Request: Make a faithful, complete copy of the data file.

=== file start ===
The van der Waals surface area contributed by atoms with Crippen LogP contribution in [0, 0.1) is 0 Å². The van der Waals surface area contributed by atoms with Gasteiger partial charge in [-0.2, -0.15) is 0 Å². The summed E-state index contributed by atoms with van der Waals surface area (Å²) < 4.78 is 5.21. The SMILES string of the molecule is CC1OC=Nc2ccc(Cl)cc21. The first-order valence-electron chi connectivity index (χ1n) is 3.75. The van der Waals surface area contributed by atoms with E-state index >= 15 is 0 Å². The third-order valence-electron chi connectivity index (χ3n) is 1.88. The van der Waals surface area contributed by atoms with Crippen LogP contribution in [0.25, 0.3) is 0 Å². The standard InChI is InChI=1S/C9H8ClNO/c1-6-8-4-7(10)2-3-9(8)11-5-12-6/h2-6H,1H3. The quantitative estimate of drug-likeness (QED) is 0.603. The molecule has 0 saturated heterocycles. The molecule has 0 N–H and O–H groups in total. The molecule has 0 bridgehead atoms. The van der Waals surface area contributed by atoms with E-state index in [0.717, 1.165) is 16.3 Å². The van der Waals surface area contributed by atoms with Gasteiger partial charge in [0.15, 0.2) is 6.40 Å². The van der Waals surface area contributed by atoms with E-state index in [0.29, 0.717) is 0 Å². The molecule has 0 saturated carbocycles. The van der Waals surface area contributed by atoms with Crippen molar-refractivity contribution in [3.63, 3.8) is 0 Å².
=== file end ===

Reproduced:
The van der Waals surface area contributed by atoms with Crippen LogP contribution in [0, 0.1) is 0 Å². The van der Waals surface area contributed by atoms with Gasteiger partial charge in [-0.2, -0.15) is 0 Å². The summed E-state index contributed by atoms with van der Waals surface area (Å²) < 4.78 is 5.21. The SMILES string of the molecule is CC1OC=Nc2ccc(Cl)cc21. The first-order valence-electron chi connectivity index (χ1n) is 3.75. The van der Waals surface area contributed by atoms with E-state index >= 15 is 0 Å². The third-order valence-electron chi connectivity index (χ3n) is 1.88. The van der Waals surface area contributed by atoms with Crippen LogP contribution in [0.25, 0.3) is 0 Å². The standard InChI is InChI=1S/C9H8ClNO/c1-6-8-4-7(10)2-3-9(8)11-5-12-6/h2-6H,1H3. The quantitative estimate of drug-likeness (QED) is 0.603. The molecule has 0 saturated heterocycles. The molecule has 0 N–H and O–H groups in total. The molecule has 0 bridgehead atoms. The van der Waals surface area contributed by atoms with E-state index in [0.717, 1.165) is 16.3 Å². The van der Waals surface area contributed by atoms with Gasteiger partial charge in [0.15, 0.2) is 6.40 Å². The van der Waals surface area contributed by atoms with E-state index in [0.29, 0.717) is 0 Å². The molecule has 0 saturated carbocycles. The van der Waals surface area contributed by atoms with Crippen molar-refractivity contribution in [3.63, 3.8) is 0 Å².